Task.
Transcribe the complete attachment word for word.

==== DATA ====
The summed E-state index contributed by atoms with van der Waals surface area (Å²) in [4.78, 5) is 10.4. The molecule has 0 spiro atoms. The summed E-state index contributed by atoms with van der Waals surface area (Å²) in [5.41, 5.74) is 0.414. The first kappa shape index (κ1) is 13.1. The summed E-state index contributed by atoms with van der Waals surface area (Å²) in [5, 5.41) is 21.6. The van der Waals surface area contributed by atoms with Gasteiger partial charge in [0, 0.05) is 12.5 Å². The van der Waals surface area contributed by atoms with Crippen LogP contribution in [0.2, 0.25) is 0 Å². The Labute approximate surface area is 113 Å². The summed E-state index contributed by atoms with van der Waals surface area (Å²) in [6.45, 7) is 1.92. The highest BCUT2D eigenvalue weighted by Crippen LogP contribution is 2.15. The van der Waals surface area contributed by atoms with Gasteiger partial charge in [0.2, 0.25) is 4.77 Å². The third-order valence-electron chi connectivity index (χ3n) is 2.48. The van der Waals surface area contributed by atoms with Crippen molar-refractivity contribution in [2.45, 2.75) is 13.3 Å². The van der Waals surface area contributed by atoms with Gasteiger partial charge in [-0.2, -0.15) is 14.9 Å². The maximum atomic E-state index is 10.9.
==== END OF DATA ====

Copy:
The summed E-state index contributed by atoms with van der Waals surface area (Å²) in [4.78, 5) is 10.4. The molecule has 0 spiro atoms. The summed E-state index contributed by atoms with van der Waals surface area (Å²) in [5.41, 5.74) is 0.414. The first kappa shape index (κ1) is 13.1. The summed E-state index contributed by atoms with van der Waals surface area (Å²) in [5, 5.41) is 21.6. The van der Waals surface area contributed by atoms with Gasteiger partial charge in [0, 0.05) is 12.5 Å². The van der Waals surface area contributed by atoms with Crippen LogP contribution in [0.2, 0.25) is 0 Å². The Labute approximate surface area is 113 Å². The summed E-state index contributed by atoms with van der Waals surface area (Å²) in [6.45, 7) is 1.92. The highest BCUT2D eigenvalue weighted by Crippen LogP contribution is 2.15. The van der Waals surface area contributed by atoms with Gasteiger partial charge in [0.2, 0.25) is 4.77 Å². The third-order valence-electron chi connectivity index (χ3n) is 2.48. The van der Waals surface area contributed by atoms with Crippen molar-refractivity contribution in [2.45, 2.75) is 13.3 Å². The van der Waals surface area contributed by atoms with Gasteiger partial charge in [-0.2, -0.15) is 14.9 Å². The maximum atomic E-state index is 10.9.